Good Practices: Enhancing Brain Health – biological research, technologies, lifestyles

Frank O’Hagan

A vast and thought-provoking topic

The World Health Organisation (WHO) in its report Optimizing brain health across the life course: WHO position paper (2022) has outlined, in considerable detail, twenty-five determinants relating to brain health. These have been clustered under five categories, namely: (1) Physical health – seven determinants: Maternal health, intrauterine environment/ Genetic and epigenetic factors/ Nutrition/ Infections/ Noncommunicable diseases (NCDs)/ Health behaviours/ Traumatic injuries; (2) Healthy environments – six determinants: Safe use of chemicals/ Protection from radiation/ Healthy and safe workplaces and agricultural practices/ Air and water quality/ Stable climate/ Access to preserved nature and health-supportive built environments;  (3) Safety and security – three determinants: Physical safety/ Financial security/ Humanitarian crises and emergencies;  (4) Learning and social connection – five determinants: Education/ Lifelong learning/ Nurturing care/ Social connection, social isolation/ Social networks; (5) Access to quality services – four determinants: Integrated care at all health and social levels/ Skilled workforce and interdisciplinary teams/ Access to essential medicines, diagnostics and health products/ Carer support. The reader is referred to the publication itself for detailed comments concerning categories and determinants.

The WHO report outlines a complicated gamut of requirements concerning resources and improvements at local, national and global levels. The task of comprehensively addressing contemporary obstacles is truly immense. Additionally, when inadequacies occur, they very often are both concurrent and interlocked with the result that life-affirming assistance can be time-consuming, multi-faceted and expensive. Even so, depending on the circumstances and wellbeing of individuals and communities, such determinants are worthy of deliberation by governments when provision for brain health is being evaluated. This article is not intended in any way to address this myriad of challenges though it does touch on areas of innovations and developments – particularly regarding biological research, beneficial technologies, and lifestyles – which are highly relevant to many of them. An objective is to emphasise the advantages of covering all three of these subjects – asking for specialists’ opinions as necessary – when assessing and arranging well-targeted schedules for everyone with deteriorating cerebral conditions and their guardians.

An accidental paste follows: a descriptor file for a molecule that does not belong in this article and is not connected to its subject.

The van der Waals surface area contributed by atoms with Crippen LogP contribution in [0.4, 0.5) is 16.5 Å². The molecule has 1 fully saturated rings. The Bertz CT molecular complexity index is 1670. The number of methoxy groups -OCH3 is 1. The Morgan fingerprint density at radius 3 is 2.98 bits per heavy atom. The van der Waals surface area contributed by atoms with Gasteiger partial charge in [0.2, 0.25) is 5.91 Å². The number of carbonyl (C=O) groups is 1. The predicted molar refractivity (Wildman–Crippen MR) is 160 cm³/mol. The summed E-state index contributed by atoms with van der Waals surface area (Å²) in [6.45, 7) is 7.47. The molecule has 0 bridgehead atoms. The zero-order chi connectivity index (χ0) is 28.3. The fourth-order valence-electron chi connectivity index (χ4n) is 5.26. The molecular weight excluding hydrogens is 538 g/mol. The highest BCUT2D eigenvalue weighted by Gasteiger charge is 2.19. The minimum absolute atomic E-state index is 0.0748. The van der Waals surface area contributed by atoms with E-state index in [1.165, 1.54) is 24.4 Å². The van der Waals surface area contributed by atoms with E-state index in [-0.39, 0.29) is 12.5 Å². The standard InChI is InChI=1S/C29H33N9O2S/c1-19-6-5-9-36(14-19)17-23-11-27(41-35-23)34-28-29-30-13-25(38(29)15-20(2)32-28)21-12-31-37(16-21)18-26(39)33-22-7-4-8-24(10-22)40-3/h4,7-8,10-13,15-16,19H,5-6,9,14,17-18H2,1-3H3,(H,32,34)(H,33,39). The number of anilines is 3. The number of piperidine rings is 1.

Constructive steps onward in learning about the brain

“Sitting on your shoulders is the most complicated object in the known universe.” (Michio Kahu)

Scientific investigations have made remarkable progress in our comprehension and understanding of the human brain which controls essential key characteristics of daily living, for instance, thought processes, memory, language, emotion, movement, and decision-making. It contains billions of neurons and its neural networks are extremely intricate. Nonetheless, it is a relatively small organ, roughly around 1.4 cubic litres, but with substantial variations in volume. Its weight is approximately 1.3 to 1.4 kilograms, only around 2% of the total body weight, and it is generally larger and heavier among males. (As an aside, it may be pertinent to note that autopsy of Einstein’s brain indicated that it was smaller than average for men.)

Due to the complexity of the brain’s structure and operating mechanisms, it is not surprising to encounter both hindrances and limitations concerning medical exploration on how to extend our knowledge on different aspects of its performance. However, noteworthy insights have been made in comprehending features such as: its anatomy, lobes and their specific qualities; the key roles of neurons (for instance, their divergent ‘active’ or ‘inhibitory’ purposes in transmitting information); the significance of the supply of blood; the receiving and sending of signals from and to selected parts of the body; and, importantly, physical and mental failures associated with afflictions and debilities.

“Your brain is built of cells called neurons and glia – hundreds of billions of them. Each one of these is as complicated as a city.” (David Eagleman)

Taking positive action